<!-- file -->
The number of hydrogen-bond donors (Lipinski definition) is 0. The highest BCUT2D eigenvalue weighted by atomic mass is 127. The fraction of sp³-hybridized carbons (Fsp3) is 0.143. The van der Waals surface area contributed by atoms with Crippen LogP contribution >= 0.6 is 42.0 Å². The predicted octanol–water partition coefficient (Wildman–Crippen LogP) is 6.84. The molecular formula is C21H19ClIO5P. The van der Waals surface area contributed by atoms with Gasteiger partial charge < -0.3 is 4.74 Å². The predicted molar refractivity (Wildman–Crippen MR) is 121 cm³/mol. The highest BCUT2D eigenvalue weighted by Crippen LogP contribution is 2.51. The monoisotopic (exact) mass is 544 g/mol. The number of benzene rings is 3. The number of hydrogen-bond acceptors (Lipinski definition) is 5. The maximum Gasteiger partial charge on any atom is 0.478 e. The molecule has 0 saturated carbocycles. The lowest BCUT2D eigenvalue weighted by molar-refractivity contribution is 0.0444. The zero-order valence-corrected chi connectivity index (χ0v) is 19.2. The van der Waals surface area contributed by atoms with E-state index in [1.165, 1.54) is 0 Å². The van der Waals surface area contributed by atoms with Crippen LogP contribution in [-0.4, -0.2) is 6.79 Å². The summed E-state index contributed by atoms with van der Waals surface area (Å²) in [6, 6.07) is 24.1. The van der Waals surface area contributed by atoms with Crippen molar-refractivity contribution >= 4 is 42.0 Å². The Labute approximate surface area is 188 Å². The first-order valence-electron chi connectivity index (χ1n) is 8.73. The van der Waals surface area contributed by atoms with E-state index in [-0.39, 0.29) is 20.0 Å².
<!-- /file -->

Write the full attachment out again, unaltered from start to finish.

The number of hydrogen-bond donors (Lipinski definition) is 0. The highest BCUT2D eigenvalue weighted by atomic mass is 127. The fraction of sp³-hybridized carbons (Fsp3) is 0.143. The van der Waals surface area contributed by atoms with Crippen LogP contribution >= 0.6 is 42.0 Å². The predicted octanol–water partition coefficient (Wildman–Crippen LogP) is 6.84. The molecular formula is C21H19ClIO5P. The van der Waals surface area contributed by atoms with Gasteiger partial charge < -0.3 is 4.74 Å². The predicted molar refractivity (Wildman–Crippen MR) is 121 cm³/mol. The highest BCUT2D eigenvalue weighted by Crippen LogP contribution is 2.51. The monoisotopic (exact) mass is 544 g/mol. The number of benzene rings is 3. The number of hydrogen-bond acceptors (Lipinski definition) is 5. The maximum Gasteiger partial charge on any atom is 0.478 e. The molecule has 0 saturated carbocycles. The lowest BCUT2D eigenvalue weighted by molar-refractivity contribution is 0.0444. The zero-order valence-corrected chi connectivity index (χ0v) is 19.2. The van der Waals surface area contributed by atoms with E-state index in [1.165, 1.54) is 0 Å². The van der Waals surface area contributed by atoms with Crippen LogP contribution in [-0.4, -0.2) is 6.79 Å². The summed E-state index contributed by atoms with van der Waals surface area (Å²) in [6, 6.07) is 24.1. The van der Waals surface area contributed by atoms with Crippen molar-refractivity contribution >= 4 is 42.0 Å². The Labute approximate surface area is 188 Å². The first-order valence-electron chi connectivity index (χ1n) is 8.73. The van der Waals surface area contributed by atoms with E-state index in [-0.39, 0.29) is 20.0 Å².